Inventing The American Presidency

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Overview

Now widely regarded as the best available guide to the study of the Founding, the first edition of Interpreting the Founding provided summaries and analyses of the leading interpretive frameworks that have guided the study of the Founding since the publication of Charles Beard's An Economic Interpretation of the Constitution in 1913. For this new edition, Gibson has revised and updated his study, including his comprehensive bibliography, and also added a new concluding chapter on the "Unionist Paradigm" or "Federalist Interpretation" of the Constitution.

As in the original work, Gibson argues in the new edition that scholarship on the Founding is no longer steered by a single dominant approach or even by a set of questions that control its direction. He features insightful extended discussions of pioneering works by leading scholars of the Founding—including Louis Hartz, Bernard Bailyn, Gordon Wood, and Garry Wills—that best exemplify different schools of interpretation. He focuses on six approaches that have dominated the modern study of the Founding-Progressive, Lockean/liberal, Republican, Scottish Enlightenment, multicultural, and multiple traditions approaches—before concluding with the Unionist or Federalist paradigm. For each approach, Gibson traces its fundamental assumptions, revealing deeper ideological and methodological differences between schools of thought that, on the surface, seem to differ only about the interpretation of historical facts.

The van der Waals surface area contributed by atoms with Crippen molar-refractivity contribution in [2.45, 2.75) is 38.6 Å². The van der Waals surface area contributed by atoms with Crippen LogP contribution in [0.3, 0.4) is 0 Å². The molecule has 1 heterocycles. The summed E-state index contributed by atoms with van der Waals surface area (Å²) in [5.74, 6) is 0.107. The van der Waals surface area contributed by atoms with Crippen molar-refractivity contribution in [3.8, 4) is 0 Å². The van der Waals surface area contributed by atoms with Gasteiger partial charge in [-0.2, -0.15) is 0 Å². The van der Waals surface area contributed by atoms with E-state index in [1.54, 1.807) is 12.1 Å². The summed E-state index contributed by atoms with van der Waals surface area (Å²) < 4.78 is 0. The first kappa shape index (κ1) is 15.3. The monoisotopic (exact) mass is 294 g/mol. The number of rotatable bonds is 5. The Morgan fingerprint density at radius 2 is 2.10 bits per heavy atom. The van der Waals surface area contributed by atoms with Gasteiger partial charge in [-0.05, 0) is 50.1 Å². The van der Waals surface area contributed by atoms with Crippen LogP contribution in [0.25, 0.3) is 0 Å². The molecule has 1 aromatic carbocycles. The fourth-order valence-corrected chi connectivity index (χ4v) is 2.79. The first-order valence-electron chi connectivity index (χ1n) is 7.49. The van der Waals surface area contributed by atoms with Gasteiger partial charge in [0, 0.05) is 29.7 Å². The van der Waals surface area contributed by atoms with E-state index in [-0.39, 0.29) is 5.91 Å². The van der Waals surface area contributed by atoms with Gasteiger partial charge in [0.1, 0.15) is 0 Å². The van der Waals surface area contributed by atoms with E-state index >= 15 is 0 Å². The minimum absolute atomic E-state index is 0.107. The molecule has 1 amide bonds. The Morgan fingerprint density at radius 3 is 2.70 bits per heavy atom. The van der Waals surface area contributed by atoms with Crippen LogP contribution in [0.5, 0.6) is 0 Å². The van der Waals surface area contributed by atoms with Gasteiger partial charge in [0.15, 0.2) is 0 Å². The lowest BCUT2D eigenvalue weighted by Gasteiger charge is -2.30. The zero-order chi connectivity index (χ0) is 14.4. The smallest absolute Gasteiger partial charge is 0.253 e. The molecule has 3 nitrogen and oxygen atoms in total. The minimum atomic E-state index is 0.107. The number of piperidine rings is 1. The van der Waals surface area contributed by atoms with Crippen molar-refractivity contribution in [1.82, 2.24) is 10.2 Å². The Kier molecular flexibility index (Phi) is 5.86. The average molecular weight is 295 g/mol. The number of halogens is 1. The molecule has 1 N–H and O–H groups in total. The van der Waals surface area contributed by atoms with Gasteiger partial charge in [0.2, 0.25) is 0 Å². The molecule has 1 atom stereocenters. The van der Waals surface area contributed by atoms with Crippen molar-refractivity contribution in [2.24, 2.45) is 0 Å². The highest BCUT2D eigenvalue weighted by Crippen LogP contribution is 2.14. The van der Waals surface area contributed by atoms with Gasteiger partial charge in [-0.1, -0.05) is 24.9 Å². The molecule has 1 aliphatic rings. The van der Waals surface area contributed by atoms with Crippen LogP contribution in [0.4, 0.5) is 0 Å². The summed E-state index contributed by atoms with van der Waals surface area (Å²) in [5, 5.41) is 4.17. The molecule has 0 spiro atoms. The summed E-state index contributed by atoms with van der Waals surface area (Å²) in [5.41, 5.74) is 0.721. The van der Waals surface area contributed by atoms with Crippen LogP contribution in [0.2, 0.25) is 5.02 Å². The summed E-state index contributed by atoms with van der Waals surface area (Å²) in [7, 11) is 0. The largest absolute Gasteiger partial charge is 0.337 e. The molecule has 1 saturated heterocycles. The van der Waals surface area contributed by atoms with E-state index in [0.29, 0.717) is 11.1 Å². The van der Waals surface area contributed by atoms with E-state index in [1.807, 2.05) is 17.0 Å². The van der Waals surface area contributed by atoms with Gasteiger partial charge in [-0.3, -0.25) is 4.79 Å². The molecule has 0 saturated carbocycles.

While previous accounts have treated the study of the Founding as the sequential replacement of one paradigm by another, Gibson argues that all of these interpretations survive as alternative and still viable approaches. By examining the strengths and weaknesses of each approach and showing how each has simultaneously illuminated and masked core truths about the American Founding, he renders a balanced account of the continuing and very vigorous debate over the origins and foundations of the American republic.

Brimming with intellectual vigor and a based on both a wide and deep reading in the voluminous literature on the subject, Gibson's new edition is sure to reinforce this remarkable book's reputation while winning new converts to his argument.

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Product Details

  • ISBN-13: 9780700604067
  • Publisher: University Press of Kansas
  • Publication date: 9/1/1989
  • Series: Studies in Government and Public Policy
  • Edition description: New Edition
  • Pages: 420
  • Product dimensions: 6.00 (w) x 9.00 (h) x 0.93 (d)

Table of Contents

The Contributors

Preface

Relevant Sections of and Amendments to the Constitution of the United States

Part 1 Structure

1. Qualifications for President, Michael Nelson

2. Designing the Electoral College, Shlomo Slonim

3. Presidential Term, Tenure and Reeligibility, Thomas E. Cronin

4. Presidential Impeachment, John R. Labovitz

Part 2 Powers

5. The President's War-Making Power, David Gray Adler

6. The President's Veto Power, Robert J. Spitzer

7. The President's Executive Power, Thomas E. Cronin

8. The President's Pardon Power, David Gray Adler

9. The President's "Prerogative Power", Robert Scigliano

Part 3 Precedents

10. George Washington: Precedent Setter, Glenn A. Phelps

11. Alexander Hamilton and the Presidency, John C. Koritansky

12. John Adams and the Presidency, Bruce Miroff

13. Thomas Jefferson and the Presidency, Gary J. Schmitt

14. James Madison and the Presidency, Ralph Ketcham

Alexander Hamilton's Federalist Essays on the Executive, Numbers 69-73

Selected Bibliography

Index

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